Friday, February 24, 2017

Ready for Rusalka

I am prepping for tomorrow’s Live in HD presentation of Dvorak’s Rusalka. I know the story; I know the Song to the Moon; I know the title water nymph is a signature role for both Renee Fleming and Kristine Opolais; and that’s about all I know. This week, I listened to the official Met Podcast (rather yawn-ful) and the new He Sang, She Sang podcast from WQXR—both available at their respective websites or wherever you prefer to download your podcasts. (I need to write more about He Sang, She Sang—a delightful new and somewhat irreverent effort that helps us understand opera without taking it too seriously and being boring—they also give us some nifty singer interviews (e.g., Luca Pisaroni, Diana Damrau, Kristine Opolais)).

Then, I looked to YouTube to find a full performance. The Schenk/Met performance with RF is there, along with the Czech film (probably worth a later look) and the Carsen Paris production. I started with the Met, but the combination of the awkward set (I kept waiting for someone (or creature) to stumble and fall into the pond) and RF’s rather odd acting choices put me off quite early. I love RF; but honestly, I never would rank her among the world’s top acting singers. So, I decided to head for Paris, also with RF but in a much more interesting production.

I had to laugh at one negative Amazon reviewer (of many nay-sayers) who preferred to see a  “realistic” production. How does one do “realistic” witches, water nymphs, and goblins? I think it’s a bit pedantic and disingenuous* to insist on a “realistic” setting for an opera that is a fantasy based on a fairy tale. Contrary to what some might say, most (if not all) fairy tales are allegories. I love an applause-worthy set as much as anyone, but all the glitz and glam and fancy “realistic” and/or traditional sets can’t make up for a dull performance.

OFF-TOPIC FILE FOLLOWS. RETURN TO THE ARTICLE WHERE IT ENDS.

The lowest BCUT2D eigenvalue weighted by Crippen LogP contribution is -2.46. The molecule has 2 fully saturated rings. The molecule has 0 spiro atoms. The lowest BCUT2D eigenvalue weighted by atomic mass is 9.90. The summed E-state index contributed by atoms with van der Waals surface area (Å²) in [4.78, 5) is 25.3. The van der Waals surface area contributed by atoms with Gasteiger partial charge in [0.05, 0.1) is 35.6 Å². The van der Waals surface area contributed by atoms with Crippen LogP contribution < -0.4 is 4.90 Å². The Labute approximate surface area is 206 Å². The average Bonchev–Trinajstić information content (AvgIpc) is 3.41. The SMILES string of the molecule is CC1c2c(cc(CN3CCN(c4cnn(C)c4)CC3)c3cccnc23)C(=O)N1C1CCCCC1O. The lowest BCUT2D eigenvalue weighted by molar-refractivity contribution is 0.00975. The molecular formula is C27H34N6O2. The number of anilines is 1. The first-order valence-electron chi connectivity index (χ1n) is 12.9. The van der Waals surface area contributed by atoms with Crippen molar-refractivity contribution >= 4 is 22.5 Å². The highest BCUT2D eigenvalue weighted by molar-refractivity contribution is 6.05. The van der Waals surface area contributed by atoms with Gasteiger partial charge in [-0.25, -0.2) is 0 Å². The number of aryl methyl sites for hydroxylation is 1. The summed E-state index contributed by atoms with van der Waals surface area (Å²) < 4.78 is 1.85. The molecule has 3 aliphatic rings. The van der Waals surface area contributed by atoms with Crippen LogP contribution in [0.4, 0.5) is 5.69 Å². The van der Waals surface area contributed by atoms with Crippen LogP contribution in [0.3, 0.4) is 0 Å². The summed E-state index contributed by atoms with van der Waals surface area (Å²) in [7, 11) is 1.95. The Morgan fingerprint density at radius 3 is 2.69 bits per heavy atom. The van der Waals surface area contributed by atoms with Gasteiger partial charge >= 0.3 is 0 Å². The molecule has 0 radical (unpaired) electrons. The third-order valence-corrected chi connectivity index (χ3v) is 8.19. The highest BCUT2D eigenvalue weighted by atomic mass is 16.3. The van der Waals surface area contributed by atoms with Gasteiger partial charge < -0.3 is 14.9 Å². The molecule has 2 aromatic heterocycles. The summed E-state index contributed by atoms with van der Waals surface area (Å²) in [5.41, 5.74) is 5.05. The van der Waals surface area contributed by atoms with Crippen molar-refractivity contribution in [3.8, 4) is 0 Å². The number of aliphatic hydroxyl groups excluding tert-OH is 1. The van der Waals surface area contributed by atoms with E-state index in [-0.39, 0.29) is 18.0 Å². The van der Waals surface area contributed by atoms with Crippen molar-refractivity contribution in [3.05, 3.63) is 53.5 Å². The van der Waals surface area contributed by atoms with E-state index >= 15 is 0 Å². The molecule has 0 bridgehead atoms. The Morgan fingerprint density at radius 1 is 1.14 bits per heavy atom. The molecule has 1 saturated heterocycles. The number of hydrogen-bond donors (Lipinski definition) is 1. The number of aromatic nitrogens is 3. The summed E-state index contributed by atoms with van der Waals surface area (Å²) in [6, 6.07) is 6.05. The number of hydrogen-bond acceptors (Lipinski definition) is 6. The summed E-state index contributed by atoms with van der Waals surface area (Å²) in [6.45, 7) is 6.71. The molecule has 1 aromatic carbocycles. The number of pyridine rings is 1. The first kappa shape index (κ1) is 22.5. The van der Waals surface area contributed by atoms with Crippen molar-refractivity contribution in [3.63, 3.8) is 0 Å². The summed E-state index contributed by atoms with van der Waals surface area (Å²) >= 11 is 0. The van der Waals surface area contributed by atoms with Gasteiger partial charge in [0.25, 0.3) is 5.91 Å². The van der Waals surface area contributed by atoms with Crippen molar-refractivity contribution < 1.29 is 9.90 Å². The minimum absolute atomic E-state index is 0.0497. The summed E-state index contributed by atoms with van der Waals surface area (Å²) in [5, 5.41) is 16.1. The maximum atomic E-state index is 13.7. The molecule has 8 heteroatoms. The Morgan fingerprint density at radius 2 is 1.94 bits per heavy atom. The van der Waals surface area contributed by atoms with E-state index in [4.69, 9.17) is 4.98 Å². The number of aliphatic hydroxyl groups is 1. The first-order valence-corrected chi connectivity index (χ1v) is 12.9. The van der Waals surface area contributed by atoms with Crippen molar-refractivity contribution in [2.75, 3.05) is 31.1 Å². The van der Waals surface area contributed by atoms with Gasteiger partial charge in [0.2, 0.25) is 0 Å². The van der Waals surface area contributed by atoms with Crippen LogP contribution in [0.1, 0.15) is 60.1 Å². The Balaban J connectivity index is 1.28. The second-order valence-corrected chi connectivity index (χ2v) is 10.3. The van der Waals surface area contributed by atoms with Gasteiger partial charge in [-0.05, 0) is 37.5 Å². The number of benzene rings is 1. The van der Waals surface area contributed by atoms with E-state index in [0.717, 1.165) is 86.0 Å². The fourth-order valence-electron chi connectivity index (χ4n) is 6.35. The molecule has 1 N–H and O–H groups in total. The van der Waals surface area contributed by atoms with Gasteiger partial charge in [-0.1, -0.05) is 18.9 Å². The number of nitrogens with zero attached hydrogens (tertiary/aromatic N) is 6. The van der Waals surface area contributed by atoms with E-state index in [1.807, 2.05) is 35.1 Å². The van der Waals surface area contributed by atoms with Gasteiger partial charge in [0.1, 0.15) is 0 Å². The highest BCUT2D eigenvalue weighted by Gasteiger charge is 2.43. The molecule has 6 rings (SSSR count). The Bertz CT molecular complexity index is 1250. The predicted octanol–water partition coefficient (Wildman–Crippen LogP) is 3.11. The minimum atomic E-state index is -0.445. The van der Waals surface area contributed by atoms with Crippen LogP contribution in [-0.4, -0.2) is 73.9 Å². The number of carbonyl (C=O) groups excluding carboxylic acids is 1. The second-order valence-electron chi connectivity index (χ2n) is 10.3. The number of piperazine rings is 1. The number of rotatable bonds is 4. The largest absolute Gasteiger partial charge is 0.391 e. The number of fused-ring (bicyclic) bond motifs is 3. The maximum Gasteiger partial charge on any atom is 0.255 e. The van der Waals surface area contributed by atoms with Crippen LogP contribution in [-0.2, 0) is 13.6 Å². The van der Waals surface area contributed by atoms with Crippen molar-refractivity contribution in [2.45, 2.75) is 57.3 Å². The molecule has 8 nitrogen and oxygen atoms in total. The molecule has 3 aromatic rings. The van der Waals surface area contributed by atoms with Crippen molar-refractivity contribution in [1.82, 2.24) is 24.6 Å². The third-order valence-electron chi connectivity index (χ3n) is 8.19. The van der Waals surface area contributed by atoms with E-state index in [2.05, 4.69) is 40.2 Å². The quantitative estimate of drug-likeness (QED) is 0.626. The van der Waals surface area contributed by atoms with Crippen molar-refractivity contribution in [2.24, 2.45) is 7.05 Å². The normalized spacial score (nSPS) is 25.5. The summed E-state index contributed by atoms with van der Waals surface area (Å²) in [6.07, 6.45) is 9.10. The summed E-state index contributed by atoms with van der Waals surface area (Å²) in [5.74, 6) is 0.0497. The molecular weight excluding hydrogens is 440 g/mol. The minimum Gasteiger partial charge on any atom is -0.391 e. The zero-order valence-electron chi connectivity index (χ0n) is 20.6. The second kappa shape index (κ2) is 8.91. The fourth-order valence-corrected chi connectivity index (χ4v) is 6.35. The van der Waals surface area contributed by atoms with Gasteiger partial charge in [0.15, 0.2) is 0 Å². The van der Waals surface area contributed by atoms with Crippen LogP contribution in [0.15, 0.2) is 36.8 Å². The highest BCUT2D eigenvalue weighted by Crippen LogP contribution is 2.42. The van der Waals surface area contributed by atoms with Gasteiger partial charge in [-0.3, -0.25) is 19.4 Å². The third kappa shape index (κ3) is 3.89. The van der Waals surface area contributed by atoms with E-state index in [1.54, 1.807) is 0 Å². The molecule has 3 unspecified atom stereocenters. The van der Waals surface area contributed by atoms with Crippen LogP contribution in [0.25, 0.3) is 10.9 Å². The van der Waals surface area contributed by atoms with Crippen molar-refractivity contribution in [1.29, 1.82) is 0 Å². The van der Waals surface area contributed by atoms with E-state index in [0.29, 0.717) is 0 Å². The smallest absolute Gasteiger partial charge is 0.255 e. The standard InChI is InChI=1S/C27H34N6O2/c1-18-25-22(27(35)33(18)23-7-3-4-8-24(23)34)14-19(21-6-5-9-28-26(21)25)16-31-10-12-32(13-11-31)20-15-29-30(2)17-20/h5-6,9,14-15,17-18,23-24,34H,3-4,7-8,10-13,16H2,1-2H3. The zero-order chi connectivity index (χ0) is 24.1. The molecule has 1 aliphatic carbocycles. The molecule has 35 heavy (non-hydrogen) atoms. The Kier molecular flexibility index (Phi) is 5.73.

Friday, February 17, 2017

Met in HD and Dinner Chat

Holy Moly! Was my last post really in December? Well a few things have happened since then, so I really do need to catch up. 

1. I was really drawn in by L'amour de Loin. I do have a few things to say about it, so I will try to get together and post about that soon.

2.  Nabucco was boring as unbuttered toast from a staging standpoint. But rather well sung. I enjoyed it in spite of myself. And in spite of the obligatory encore [insert eye roll] of the famous chorus. It's pretty but…ditto about posting.

3. I am now a superfan of Diana Damrau, Vittorio Grigolo, and Gounod's Romeo et Juliette...and Elliot Madore. Ahem. (Spoiler alert: they all die.) This is one I will probably have to spring for if/when it appears on DVD.  It's the same production seen in Salzburg a few years ago (the unit set is not as convincing to me in the Feldreisenschule as on the Met stage.) I will try to get around to saying more on that soon, too.  

Meanwhile, tonight at dinner...

My cousin: We saw a Met Eugene Onegin, but I'm not sure who was in it. 
Me: Were there a lot of leaves?
My cousin's wife: Yes!! I remember the leaves!
I guess most of us (whether fans of Robert Carsen (or not)) could name the leads in that performance!

P S. I hope this iPhone-created post looks ok. I tried to add a photo. Safari and Google simply do not play well together! I just didn't want to wait till I get home to put this up. My "fans" (?) already have waited too long to hear from me. 
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